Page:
ROOM FOR RENT
PadSplit offers affordable, shared housing rental options for front-line workers.
PadSplit, an Atlanta-based company focused on affordable housing near where people work, has entered the Houston market with a shared housing platform that connects renters with rooms and services designed to improve their station in life.
Houston will be the secondlargest market for PadSplit, which provides furnished rooms for front-line workers earning less than $40,000 a year and an opportunity for property owners to put underutilized real estate to use. The rooms, which could be owned by PadSplit, allow a homeowner with a spare bedroom or single-family or multi-family investors, to rent for an average of $600 per month.
“The pandemic has highlighted the importance of front-line workers to our quality of life, as well as their vulnerability due to the lack of affordable housing options,” said CEO Atticus LeBlanc.
Because home sizes in the U.S. have increased as family sizes have decreased, there is surplus space in many houses that could be generating income, according to PadSplit.
“The fastest way to deploy affordable housing is to use what’s there,” said LeBlanc, who founded the company in 2017.
The PadSplit platform converts underutilized spaces such as formal living rooms to bedrooms
to maximize returns for property owners, he said. The houses are outfitted with energy efficient lighting and insulation to save on operating costs for the owners.
“Our model balances the needs of those who seek affordable housing with actually increasing profits for property owners, all without the use of additional taxpayer dollars,” LeBlanc said.
Tenants, who undergo background
and credit checks, pay by the week. The rate includes utilities, WiFi, laundry facilities and 24/7 access to telemedicine services.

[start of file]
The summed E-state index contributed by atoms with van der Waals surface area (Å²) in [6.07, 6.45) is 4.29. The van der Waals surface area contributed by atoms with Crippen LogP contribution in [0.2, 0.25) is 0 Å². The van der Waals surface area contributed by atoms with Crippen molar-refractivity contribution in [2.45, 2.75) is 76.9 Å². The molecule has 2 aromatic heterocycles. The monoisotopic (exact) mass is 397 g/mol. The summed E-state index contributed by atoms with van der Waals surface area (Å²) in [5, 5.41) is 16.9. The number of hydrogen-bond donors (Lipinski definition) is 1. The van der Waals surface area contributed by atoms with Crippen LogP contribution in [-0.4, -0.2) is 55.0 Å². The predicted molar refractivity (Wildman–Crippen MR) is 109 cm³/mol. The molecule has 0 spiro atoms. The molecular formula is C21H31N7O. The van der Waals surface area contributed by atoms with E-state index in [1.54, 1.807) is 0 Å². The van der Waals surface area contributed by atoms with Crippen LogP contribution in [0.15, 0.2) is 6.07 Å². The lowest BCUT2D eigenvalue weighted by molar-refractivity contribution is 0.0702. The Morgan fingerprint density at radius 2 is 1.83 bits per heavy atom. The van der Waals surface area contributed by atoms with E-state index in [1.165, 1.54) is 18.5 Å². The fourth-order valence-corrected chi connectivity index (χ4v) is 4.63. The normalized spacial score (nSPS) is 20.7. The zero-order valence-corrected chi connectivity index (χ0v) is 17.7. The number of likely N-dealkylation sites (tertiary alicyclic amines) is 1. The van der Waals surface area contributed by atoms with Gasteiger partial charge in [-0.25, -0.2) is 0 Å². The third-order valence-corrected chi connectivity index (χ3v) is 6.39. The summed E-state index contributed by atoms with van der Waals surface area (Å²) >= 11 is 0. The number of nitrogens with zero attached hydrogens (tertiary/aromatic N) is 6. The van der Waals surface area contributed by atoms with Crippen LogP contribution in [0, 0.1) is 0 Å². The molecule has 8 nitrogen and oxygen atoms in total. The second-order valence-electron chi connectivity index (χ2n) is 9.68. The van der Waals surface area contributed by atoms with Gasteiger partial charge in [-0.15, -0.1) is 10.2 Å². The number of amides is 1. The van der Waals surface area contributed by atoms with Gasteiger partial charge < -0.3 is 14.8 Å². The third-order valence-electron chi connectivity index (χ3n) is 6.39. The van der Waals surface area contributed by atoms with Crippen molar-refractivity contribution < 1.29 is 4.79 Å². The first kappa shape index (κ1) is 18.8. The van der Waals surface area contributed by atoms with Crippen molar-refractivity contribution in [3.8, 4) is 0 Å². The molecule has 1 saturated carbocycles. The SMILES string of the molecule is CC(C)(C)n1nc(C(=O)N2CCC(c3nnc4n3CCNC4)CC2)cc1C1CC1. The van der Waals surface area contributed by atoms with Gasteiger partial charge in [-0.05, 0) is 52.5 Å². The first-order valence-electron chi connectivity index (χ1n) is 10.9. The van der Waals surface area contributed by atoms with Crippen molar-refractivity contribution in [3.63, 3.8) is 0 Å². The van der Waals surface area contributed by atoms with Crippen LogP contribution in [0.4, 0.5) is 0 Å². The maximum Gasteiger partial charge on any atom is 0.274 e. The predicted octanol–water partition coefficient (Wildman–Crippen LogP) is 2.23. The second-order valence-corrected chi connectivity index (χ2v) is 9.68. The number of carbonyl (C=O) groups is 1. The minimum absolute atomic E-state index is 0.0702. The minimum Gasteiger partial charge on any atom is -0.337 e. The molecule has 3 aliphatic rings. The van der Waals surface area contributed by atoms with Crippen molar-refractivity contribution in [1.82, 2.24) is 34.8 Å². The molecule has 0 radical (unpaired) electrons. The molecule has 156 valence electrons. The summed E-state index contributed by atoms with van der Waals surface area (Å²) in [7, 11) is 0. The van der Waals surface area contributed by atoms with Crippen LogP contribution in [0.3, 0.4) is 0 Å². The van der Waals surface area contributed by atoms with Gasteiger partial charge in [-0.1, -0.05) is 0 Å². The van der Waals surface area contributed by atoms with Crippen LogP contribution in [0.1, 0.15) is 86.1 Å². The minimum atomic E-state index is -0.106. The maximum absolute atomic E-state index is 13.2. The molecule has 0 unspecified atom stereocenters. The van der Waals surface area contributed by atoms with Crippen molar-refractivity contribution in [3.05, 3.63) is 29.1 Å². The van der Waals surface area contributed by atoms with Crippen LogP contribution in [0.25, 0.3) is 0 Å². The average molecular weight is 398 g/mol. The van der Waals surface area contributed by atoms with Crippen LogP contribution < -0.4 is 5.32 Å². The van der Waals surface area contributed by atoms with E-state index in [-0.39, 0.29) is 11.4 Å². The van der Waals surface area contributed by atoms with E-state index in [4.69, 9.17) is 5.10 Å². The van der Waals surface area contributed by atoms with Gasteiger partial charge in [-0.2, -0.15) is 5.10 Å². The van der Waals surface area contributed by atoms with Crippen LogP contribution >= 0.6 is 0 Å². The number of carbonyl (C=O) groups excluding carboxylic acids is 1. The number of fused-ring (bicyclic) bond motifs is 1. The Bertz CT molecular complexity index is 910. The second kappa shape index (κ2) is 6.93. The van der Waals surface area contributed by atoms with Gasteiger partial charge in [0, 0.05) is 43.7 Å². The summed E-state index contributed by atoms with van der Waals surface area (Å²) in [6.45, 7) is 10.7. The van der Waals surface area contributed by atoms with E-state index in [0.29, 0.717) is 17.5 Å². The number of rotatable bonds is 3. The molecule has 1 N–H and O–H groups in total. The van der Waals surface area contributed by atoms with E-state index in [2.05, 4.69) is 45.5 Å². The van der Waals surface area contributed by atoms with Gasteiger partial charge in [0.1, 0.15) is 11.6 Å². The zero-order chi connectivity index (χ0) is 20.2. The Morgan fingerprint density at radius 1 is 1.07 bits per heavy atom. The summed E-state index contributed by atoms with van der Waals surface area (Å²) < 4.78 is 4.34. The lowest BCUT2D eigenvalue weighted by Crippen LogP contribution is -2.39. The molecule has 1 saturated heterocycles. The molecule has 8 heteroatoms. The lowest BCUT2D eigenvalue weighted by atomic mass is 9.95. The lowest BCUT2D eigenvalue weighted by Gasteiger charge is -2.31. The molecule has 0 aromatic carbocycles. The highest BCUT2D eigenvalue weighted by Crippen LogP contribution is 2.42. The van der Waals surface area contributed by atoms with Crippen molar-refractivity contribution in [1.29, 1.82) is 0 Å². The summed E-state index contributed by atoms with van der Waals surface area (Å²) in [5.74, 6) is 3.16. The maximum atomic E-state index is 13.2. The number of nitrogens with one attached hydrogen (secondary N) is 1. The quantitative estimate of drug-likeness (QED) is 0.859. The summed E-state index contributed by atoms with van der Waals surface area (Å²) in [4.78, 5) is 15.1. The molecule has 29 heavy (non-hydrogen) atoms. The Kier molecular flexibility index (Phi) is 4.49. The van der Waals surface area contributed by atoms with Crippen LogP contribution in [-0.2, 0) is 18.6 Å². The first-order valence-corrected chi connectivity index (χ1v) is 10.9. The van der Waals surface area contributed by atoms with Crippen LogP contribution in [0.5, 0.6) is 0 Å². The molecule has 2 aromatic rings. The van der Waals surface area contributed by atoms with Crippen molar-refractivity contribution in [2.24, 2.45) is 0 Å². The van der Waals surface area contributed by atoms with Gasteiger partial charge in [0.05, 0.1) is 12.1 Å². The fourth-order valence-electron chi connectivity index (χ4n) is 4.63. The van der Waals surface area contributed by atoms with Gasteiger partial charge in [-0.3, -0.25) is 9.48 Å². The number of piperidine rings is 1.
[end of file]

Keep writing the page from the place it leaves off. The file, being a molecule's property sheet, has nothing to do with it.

PadSplit works with credit agencies to help tenants improve their credit scores so they can work toward goals such as owning a house or having their own place, LeBlanc said. The company partners with social services
groups and staffing agencies to help tenants who are struggling with job losses. Because of the economic fallout from COVID, the company set up an emergency assistance program and has raised more than $90,000 to help members who have fallen behind on their payments.
“If they decide they don’t like this place or location or this roommate, they can move to another room in the network or they can be refunded,” LeBlanc said.
Early on in the pandemic, PadSplit developed a policy including “no guests” and additional cleanings to address COVID. The pandemic did not directly impact the company’s plans for expansion, but highlighted the need — and its resolve — to provide more affordable housing.
PadSplit manages the units, including those it does not own, collecting the weekly rents, which can be set to correspond to paydays. It handles maintenance issues and sends the proceeds to the owners, typically on a monthly basis. It makes money by charging a 12 percent to 14 percent commission to the property owner.
PadSplit tenants, who often earn between $25,000 and $35,000, include security guards, hair dressers, teaching assistants, grocery store and restaurant employees. About 70 percent of them get by without a car, opting instead to take public transportation, ride-hailing services or biking to work. They stay in the rooms an average of about one year.
The company has more than 1,230 rooms available across all markets, primarily in Atlanta. Almost 90 rooms are under development in the Houston market. The rooms, which will be hitting the market in the next few months, are concentrated in southeast Houston, Acres Homes and Pasadena areas.